From the parking lot, it’s a 25-metre walk to Mungo Beach. There are some big dunes along the coast here, and this happens to be one of them. The path opens out to a picnic area at the top of a dune giving you a brilliant view of the beach, Broughton Island and the other smaller islands just off the coast.

Broughton Island from Hole in the Wall Picnic Area
Broughton Island from Hole in the Wall Picnic Area

The beach here is the same white sand as Hawks Nest, beware of the drop!

Watch Your Step at Hole In The Wall
Watch Your Step at Hole In The Wall


As we continued along Mungo Brush Road through the park, we saw a turn-off to the Mungo Brush Campground, but as the sun was starting to get low already, we didn’t check it out. It’s located right on Bombah Broadwater, between the Myall River and Two Mile Lake, with the ocean only a short distance away so it should be a great beach camping spot.

The Mungo Brush Campground turn-off is about halfway through the park to the ferry, and between the two are some other smaller campgrounds.

The Bombah Point ferry runs every half hour, and we got there just as it reached the opposite side.

Bombah Ferry at Bombah Point
Bombah Ferry at Bombah Point

So I took the opportunity to have a bit of a wander and found a sandy alcove hidden amongst the reeds that looks like somewhere you might find a boat hiding. It turned out that there were a couple of boats hiding there!

Boat in the Reeds at the Bombah Point Ferry
Boat in the Reeds at the Bombah Point Ferry

The ferry costs $6.50 for cars, and there are cheaper rates for foot passengers and bikes.

Bombah Point Ferry Prices
Bombah Point Ferry Prices

Once it’s time to board, the operator will direct you on and where to park.

Vehicle Leaving the Bombah Point Ferry
Vehicle Leaving the Bombah Point Ferry

The ferry takes about 10 minutes to get from one side to the other and only fits six cars at a time. Fortunately, though, the operator tells us that if there are more than six waiting, he comes straight back for them rather than forcing them to wait another half hour.

The Bombah Point Ferry carries 6 cars
The Bombah Point Ferry carries six cars

While you are on the way across, the operator will collect your payment. It’s cash only, so make sure you have some on you.

Parked right at the front of the Bombah Point Ferry
Parked right at the front of the Bombah Point Ferry

If you are fortunate like us, you might even get treated to sunset while you cross.

Sunset as we crossed the Bombah Point Ferry
Sunset as we crossed the Bombah Point Ferry

At the other side, at Bombah Point, you’ll find the NRMA Myall Shores Holiday Park. It boasts villa style accommodation as well as glamping, and camping. You will also find a pool, lake access, and on-site dining at the Barefoot Cafe and Pizza restaurant, the only restaurant within Myall Lakes National Park.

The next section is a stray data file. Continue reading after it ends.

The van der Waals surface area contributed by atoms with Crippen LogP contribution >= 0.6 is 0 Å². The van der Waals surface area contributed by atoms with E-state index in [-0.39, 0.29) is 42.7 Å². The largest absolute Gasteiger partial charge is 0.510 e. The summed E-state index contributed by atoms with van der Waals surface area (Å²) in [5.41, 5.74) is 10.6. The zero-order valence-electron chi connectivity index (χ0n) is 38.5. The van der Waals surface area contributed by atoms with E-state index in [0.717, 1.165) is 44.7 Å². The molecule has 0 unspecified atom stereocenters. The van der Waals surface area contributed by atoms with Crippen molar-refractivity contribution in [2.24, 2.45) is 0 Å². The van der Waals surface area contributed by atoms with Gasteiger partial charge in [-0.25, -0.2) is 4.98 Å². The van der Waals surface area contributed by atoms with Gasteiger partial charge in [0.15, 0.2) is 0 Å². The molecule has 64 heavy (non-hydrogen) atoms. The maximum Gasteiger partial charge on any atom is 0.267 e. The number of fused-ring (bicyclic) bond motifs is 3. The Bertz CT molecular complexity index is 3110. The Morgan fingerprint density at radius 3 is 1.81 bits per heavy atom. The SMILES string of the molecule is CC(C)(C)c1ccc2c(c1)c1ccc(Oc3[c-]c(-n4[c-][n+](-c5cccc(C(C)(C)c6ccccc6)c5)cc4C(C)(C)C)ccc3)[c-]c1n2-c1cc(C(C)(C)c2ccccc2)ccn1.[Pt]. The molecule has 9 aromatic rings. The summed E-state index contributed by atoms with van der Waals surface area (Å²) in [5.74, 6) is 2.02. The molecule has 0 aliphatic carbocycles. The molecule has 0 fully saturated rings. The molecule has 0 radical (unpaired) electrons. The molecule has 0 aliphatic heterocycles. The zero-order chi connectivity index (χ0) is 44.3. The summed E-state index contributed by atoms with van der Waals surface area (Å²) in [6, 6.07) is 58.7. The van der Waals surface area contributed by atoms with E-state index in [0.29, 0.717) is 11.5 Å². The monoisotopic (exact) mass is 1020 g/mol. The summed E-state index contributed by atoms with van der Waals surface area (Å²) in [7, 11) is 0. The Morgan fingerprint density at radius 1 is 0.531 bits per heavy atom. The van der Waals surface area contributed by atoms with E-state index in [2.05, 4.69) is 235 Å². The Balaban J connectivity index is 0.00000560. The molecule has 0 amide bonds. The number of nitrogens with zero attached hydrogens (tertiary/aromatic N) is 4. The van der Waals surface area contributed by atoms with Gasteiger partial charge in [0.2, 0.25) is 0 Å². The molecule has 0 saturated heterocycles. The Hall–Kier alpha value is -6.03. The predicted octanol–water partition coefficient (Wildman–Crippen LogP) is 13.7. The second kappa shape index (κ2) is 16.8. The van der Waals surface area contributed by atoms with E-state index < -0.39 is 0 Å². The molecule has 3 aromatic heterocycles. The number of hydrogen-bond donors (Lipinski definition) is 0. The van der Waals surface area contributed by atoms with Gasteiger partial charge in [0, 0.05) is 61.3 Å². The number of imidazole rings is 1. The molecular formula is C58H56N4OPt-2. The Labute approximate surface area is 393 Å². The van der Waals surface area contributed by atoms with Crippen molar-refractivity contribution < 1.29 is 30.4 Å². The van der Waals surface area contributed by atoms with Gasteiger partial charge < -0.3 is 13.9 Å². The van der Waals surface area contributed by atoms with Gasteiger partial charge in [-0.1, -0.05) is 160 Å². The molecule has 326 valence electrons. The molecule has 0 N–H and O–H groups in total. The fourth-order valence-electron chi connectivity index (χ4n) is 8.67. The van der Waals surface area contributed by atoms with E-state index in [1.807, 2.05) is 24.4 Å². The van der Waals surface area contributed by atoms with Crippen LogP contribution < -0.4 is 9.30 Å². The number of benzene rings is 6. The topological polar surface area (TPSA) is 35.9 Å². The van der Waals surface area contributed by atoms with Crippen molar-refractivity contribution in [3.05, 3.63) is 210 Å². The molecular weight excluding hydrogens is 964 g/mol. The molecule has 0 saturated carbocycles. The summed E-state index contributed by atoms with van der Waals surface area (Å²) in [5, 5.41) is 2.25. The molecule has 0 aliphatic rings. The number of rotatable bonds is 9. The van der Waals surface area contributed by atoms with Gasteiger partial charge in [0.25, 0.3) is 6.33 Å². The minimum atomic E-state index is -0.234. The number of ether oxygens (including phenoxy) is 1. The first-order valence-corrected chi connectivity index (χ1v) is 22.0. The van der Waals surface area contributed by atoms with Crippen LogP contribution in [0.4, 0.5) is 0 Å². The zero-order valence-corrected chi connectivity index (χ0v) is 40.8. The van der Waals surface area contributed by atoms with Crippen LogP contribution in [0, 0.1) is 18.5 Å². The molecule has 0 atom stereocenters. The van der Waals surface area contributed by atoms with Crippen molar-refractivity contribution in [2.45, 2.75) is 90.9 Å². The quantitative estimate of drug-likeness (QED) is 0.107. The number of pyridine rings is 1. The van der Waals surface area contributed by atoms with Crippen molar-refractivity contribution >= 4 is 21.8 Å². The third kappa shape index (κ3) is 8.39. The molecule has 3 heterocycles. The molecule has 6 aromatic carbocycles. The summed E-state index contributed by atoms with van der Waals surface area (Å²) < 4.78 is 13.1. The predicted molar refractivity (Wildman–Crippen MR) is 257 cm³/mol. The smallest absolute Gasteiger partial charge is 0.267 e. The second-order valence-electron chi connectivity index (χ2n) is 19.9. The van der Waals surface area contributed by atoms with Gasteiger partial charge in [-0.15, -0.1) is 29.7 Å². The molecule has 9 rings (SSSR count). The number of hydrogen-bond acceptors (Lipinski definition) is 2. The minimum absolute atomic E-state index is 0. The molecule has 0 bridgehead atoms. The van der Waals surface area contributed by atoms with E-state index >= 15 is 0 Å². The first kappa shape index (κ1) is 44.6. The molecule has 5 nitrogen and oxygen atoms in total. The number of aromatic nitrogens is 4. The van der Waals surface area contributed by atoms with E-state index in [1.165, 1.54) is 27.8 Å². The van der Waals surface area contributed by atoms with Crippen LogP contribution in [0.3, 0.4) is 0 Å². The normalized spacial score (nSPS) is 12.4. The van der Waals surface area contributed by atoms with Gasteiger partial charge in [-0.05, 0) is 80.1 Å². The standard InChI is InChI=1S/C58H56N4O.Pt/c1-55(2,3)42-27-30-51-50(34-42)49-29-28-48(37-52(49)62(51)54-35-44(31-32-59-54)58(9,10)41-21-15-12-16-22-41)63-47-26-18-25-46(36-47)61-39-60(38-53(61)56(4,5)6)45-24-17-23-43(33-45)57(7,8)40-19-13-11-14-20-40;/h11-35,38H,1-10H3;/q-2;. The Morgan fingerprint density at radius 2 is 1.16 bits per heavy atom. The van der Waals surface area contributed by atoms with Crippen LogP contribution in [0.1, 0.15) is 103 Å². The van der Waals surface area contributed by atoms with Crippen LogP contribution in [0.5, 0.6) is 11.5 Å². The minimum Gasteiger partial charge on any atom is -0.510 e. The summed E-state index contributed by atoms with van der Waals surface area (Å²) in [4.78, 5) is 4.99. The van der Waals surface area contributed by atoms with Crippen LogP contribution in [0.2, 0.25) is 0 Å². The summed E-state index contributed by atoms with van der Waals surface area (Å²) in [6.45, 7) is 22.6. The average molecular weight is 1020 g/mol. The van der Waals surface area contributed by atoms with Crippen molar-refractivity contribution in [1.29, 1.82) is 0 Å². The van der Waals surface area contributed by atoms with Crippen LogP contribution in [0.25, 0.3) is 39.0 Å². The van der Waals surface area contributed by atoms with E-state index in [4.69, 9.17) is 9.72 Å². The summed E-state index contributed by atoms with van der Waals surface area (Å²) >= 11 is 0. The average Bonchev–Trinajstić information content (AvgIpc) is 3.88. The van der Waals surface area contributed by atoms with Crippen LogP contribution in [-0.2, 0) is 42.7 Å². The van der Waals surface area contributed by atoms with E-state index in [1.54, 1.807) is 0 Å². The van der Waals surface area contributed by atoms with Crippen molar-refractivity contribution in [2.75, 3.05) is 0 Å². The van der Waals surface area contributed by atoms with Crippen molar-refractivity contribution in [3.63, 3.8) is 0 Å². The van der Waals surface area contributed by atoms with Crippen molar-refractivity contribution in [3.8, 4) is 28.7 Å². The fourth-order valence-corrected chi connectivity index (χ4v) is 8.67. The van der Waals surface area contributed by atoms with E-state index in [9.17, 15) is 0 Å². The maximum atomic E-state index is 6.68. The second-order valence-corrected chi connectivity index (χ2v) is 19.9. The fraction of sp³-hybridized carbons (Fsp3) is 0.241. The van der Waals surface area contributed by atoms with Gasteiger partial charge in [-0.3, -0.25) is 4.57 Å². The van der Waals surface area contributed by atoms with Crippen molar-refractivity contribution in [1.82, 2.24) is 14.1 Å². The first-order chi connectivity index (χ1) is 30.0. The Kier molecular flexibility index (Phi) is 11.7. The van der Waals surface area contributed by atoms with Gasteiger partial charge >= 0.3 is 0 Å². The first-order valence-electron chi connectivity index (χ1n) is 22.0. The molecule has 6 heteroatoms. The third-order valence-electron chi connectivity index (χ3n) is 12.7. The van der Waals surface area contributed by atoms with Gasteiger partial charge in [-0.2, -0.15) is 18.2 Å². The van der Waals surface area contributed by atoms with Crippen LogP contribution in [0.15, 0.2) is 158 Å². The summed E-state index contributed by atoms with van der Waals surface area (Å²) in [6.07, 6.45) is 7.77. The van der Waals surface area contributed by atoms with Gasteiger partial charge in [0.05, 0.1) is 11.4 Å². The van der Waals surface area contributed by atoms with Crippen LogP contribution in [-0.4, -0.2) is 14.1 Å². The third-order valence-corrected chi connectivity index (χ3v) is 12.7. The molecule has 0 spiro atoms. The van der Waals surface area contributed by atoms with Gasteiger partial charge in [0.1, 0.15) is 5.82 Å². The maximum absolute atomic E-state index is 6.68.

Myall Lakes National Park - A Detour Off The Pacific Highway

Heading past the resort on Bombah Point Road, it doesn’t take long before bitumen gives way to gravel. Soon the National Park ends, and you enter cattle and sheep grazing areas with stunning sunset vistas across the Myall River. Minutes later, the bitumen is back, and we arrived in the town of Bulahdelah where we merged back onto the Pacific Highway and continued our journey north.

I was amazed at how easy to access this scenic hideaway town is, and how close it is to Newcastle. It’s worth the detour off the highway, even if it’s just a quick trip.


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Myall Lakes National Park Day Trip - A Detour off the Pacific Highway

First published on: May 13, 2018 @ 22:54

Special Daily Offers on a Transpacific Cruise aboard Radiance of the Seas

Radiance of the Seas at Circular Quay

Heading off on Radiance of the Seas from Sydney to Honolulu in Hawaii or the reverse is usually between 17 and 19 days of cruising. When you are headed off for that long, it can be hard to gauge what’s a good deal to book beforehand, so I thought I’d share what the daily deals were on our 18-day transpacific cruise from Sydney to Hawaii, via Wellington and Picton in New Zealand and Papeete Tahiti, Moorea and Bora Bora in French Polynesia debarking in Honolulu. These change all the time, but it should give you a good idea of what to expect, particularly for things that don’t change price frequently, like the internet packages.

Please note, there are a lot of images below so they may take a little while to load properly.

Read moreSpecial Daily Offers on a Transpacific Cruise aboard Radiance of the Seas